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In a prayer offered by an Ojibway elder, themes of brokenness, restoration, and balance with all of creation are present. From a North American First-Nations/Native American perspective, we can begin to see these themes in a new light within our own communities.
Look at our brokenness.
We Know that in all creation
Only the human family
Has strayed from the Sacred Way.
The World Cup of Theologians is a blog series that coincides with the 2014 World Cup Tournament. Each team in the round of 16 has an entry with the biography of a noteworthy theologian or leader from that same country.
Theolphilos III, the Patriarch of the Holy City of Jerusalem and all Palestine, has been the leader of the Orthodox Church in the region since 2005. In a region of such religious, cultural, and political tension, his leadership of a church with longest historical continuity but a smaller physical presence puts him in a unique position to advocate for religious mutuality and co-existence.
In 2011, Patriarch Theophilos III sat with Anna Koulouris of the Palestine-Israel Journal of Politics, Economics, and Culture for an interview about the role of the Orthodox Church in the region.
How much of a role does the Greek Orthodox Patriarchate play in speaking about Palestinian rights, especially with its close proximity to areas like Silwan? Does the church feel a responsibility to take a political stance on the issue?
We try not to interfere or turn ourselves into politicians, but at the same time this does not mean that we do not have compassion for the suffering and the affliction through which the people are passing here. And this is why the churches here have established a kind of council to discuss issues of common concern. We are addressing issues like the recent shooting in Silwan and others. Our purpose is to try, from our position, to contribute to mutual respect and understanding and to peaceful coexistence and symbiosis. This is the duty of the church. This is why we as churches have officially and repeatedly made statements and expressed our position over the status of Jerusalem.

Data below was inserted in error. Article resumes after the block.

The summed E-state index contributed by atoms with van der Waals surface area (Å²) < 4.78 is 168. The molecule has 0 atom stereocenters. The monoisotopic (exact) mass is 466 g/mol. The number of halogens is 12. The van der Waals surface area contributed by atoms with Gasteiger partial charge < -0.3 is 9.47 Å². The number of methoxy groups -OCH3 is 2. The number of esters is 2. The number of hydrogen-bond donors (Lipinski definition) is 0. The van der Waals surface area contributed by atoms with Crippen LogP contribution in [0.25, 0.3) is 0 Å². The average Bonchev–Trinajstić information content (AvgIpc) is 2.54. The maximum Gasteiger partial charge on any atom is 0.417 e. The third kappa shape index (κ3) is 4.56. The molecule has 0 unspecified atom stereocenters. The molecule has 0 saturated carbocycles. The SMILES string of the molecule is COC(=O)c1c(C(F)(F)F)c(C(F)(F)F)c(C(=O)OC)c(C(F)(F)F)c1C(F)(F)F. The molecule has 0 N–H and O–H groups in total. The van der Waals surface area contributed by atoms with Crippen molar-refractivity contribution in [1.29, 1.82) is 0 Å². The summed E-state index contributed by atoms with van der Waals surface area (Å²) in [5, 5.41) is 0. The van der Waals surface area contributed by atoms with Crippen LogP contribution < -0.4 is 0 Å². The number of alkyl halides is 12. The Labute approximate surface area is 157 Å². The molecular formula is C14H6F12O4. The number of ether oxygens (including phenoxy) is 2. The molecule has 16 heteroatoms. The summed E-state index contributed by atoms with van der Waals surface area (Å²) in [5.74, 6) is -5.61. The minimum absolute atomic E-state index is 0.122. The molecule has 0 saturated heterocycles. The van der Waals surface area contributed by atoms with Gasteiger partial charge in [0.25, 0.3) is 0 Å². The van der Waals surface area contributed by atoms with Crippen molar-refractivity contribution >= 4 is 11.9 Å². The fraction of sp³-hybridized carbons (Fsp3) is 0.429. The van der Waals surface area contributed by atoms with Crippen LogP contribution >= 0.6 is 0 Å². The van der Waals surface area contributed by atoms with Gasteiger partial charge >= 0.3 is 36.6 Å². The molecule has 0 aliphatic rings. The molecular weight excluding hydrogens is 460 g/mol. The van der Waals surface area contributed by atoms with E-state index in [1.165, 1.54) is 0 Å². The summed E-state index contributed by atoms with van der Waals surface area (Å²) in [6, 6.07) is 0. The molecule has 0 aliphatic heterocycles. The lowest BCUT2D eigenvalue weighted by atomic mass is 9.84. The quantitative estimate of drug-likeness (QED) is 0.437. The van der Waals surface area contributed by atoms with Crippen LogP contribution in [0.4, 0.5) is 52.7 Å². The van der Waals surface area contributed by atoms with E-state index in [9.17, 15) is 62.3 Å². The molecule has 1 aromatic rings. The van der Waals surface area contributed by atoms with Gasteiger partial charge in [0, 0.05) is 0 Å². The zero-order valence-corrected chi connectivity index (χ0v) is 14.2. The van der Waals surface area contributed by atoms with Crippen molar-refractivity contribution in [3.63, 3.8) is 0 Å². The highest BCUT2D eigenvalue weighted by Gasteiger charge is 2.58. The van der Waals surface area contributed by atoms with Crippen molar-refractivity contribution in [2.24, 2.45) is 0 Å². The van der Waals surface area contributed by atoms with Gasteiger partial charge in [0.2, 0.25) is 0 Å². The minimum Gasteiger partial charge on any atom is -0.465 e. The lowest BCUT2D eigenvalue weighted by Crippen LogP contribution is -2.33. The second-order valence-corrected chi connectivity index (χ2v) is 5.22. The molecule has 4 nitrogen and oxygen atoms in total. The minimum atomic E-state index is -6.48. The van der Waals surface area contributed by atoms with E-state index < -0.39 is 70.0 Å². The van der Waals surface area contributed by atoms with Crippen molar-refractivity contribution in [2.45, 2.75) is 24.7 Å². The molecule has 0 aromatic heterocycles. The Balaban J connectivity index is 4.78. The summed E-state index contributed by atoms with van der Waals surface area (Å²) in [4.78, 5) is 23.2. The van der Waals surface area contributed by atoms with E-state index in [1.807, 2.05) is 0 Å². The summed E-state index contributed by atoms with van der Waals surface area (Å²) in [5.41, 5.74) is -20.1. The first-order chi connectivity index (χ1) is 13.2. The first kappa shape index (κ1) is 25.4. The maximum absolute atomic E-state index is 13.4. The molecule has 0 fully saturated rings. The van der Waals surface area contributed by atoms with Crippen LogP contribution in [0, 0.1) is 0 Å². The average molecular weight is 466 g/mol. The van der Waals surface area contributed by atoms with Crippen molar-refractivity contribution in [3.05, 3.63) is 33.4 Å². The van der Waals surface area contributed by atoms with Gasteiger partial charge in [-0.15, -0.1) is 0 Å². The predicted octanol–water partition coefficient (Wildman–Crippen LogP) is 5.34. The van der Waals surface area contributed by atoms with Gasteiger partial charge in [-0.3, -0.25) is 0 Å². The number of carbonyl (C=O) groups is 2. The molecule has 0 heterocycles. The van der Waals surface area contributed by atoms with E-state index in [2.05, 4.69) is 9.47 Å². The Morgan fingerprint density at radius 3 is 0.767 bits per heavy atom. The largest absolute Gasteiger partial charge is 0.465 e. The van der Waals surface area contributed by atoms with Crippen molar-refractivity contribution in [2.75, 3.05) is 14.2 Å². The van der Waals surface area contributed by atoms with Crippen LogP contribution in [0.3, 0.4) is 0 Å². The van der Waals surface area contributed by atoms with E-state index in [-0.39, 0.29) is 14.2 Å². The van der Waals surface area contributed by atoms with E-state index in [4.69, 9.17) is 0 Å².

Our position on Jerusalem is that we want it to be an open city, to be accessible to everybody, and that Jerusalem has enough space to accommodate all religious communities. We say it is enough for us to be allowed to visit and venerate the places that are commonly holy to Jews, Muslims and Christians. Even if we do not have claims over the site itself, we have claims to the holiness and sanctity of the place. The Temple Mount is an example. Another example is King David’s Tomb on Mount Zion. When we have our holy day of Pentecost, which we celebrate in our monastery and at the school on Mount Zion, after the service we go in our liturgical vestments in a procession to King David’s Tomb, which is a synagogue. There we go for worship, to say our prayers and leave. This is what we want. This is our understanding of the holy places. This is why I have said Jerusalem has enough space to accommodate everybody.
Politically speaking, everybody has claims over Jerusalem and everybody wants Jerusalem to be his or her own capital. But from the religious point of view, Jerusalem is the capital of God. And my personal position is that Jerusalem breathes with three lungs: a Christian lung, a Jewish lung and an Islamic lung. And those lungs, they breathe harmoniously. This is how we see the future of Jerusalem.
Michael Shepherd is the editor of GlobalTheology.org. He is a graduate of Fuller Theological Seminary and Hope International University in southern California, USA, where he lives with his wife and son.
In this excerpt of “Living Buddha, Living Christ,” Thich Nhat Hanh explains how we can impact the world by changing the way in which we understand and practice peace.
We often think of peace as the absence of war– [we think] that if the powerful countries would reduce their weapons arsenals, we could have peace. But if we look deeply into the weapons, we see our own minds– our prejudices, fears, and ignorance. Even if we transport all the bombs to the moon, the roots of war and the roots of the bombs are still here, in our hearts and minds, and sooner or later we will make new bombs.